Playoffs Coming Soon For NWSL

National Women’s Soccer League looking to show off what it has during playoffs
by Katherine Rupp   |   Thursday, August 27, 2015

NWSL logo

Spring and fall are two of the best seasons for soccer fans as that’s when Major League Soccer, the Premier League, La Liga, Bundesliga, etc. all are in season. However, this summer was huge for soccer fans, considering the U-20 World Cup took place as did the Copa America and, of course, the Women’s World Cup.

Just as Major League Soccer teams are ramping up by playing their best soccer just in time for playoffs and peaking at the right time, National Women’s Soccer League teams are fighting for the playoff position in the nine-team league.

Much of the NWSL season has seen the top 5 teams shuffling around for the top four spots. With Seattle Reign claiming a playoff spot in the number one spot, currently (but don’t look to be giving that top spot away soon), by winning 11 games on the season with 3 more to play. What’s more, the only team outside the four playoff spots, but hasn’t been eliminated yet, is the Reign’s rival down in Oregon, the Portland Thorns. Also with clinched seasons are the Chicago Red Stars and FC Kansas City.

This season has seen some highlights and lowlights within the NWSL. The main highlights include bumps in attendance throughout the whole league, the quality of play and the strength of players within the league, as well as the conversations that were had – especially this summer during the Women’s World Cup – concerning wages within the NWSL.

And although wages are much lower, almost laughably so, than almost every other professional sports league, the highlight is that the concern and awareness is now out there and more people are paying attention to this issue. What may inadvertently help with raising player wages is the fact that attendances have been growing – and at some games – swelling to their highest numbers yet. The average attendance in 2013, the inaugural season of the NWSL, was 4,270.

The NWSL also saw the sophomore slump (only slightly, though) with the average attendance recorded at 4,137. And during the third season for the league here in 2015, and with help of putting more eyes on the league from the World Cup, the league-wide attendance average is at 4,912. A game of note, received an attendance which is respectable and eye-brow raising for even some MLS teams, was the Cascadia rivalry match between Portland and Seattle with 21,144 people in the seats.

And where there’s smoke there’s fire – and in this case, where there are highlights, there are also lowlights. With the aforementioned wage issues being one of the highlights, it must be said that the NWSL salaries are also lowlights. Additionally, one of the questionable moves from the league consists of making the decision to announce the location of the 2015 NWSL Championship – more than halfway through the season – as being located in Portland. Although the atmosphere at Providence Park has often been noted as one of the best – if not the best – soccer atmospheres in the U.S. for MLS and NWSL matches, it’s an odd announcement during the season. Also, if the Thorns do not make the Final, it’s a tough ask for fans to travel to Oregon to visit a neutral site.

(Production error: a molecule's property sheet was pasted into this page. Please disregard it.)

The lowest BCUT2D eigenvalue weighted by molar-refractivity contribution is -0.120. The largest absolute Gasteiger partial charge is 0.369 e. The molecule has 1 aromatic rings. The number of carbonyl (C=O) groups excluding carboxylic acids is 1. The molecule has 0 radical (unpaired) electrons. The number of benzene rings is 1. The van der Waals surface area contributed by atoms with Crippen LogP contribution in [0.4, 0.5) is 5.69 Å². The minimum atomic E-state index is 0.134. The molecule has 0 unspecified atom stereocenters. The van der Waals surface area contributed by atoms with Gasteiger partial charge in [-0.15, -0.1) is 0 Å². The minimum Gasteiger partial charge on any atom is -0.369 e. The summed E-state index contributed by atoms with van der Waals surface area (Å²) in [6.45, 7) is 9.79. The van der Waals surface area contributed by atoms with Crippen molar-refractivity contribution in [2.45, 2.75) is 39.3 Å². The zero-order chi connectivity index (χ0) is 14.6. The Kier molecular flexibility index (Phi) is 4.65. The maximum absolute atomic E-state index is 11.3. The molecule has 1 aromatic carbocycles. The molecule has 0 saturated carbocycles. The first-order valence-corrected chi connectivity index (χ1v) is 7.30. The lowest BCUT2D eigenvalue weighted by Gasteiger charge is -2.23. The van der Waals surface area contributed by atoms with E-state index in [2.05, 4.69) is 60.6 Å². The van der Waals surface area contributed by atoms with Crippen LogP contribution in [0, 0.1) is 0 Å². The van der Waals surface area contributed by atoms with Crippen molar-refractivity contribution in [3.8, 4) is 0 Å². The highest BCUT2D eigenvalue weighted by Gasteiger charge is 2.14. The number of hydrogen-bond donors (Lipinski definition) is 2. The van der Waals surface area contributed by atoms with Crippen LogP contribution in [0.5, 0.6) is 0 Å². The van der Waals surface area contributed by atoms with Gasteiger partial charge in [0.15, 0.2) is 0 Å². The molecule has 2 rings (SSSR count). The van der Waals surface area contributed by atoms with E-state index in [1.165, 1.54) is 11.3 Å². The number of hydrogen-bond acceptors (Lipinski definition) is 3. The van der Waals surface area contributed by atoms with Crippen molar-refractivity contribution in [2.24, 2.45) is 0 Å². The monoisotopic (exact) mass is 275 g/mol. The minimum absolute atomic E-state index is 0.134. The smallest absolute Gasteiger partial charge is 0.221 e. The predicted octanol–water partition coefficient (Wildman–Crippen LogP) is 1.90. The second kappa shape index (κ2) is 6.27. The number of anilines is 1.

There are a handful of lowlights from the NWSL this season but luckily enough, there’s been quite a bit of press and publicity on both the highlights and lowlights that hopefully we’ll see the NWSL take off in years to come. And as the playoffs quickly approach, the players will be focusing on the task at hand – the NWSL Championship game. So if you want to watch players like Hope Solo and Megan Rapinoe (Seattle); Julie Johnston, Lori Chalupny, and Christen Press (Chicago); and Becky Sauerbrunn, Amy Rodriguez, Heather O’Reilly, and Lauren Holiday (FCKC) among those players who are part of teams clinched for the playoffs, now’s the time to brush up on your women’s soccer. It’ll be an exciting month and a few weeks to close up this 2015 NWSL season, so make sure to pay attention. 

Katherine RUPP

Nationality:
USA
College:
Drake University
Club Domestic:
Sporting KC
Club Foreign:
Tottenham Hotspur
Unabashed Minnesotan by birth. Tried reliving the glory days of collegiate intramural soccer championships but an ACL tear dashed future hopes of adult recreational greatness. Covering a city’s team that’s too big for one state: SKC.
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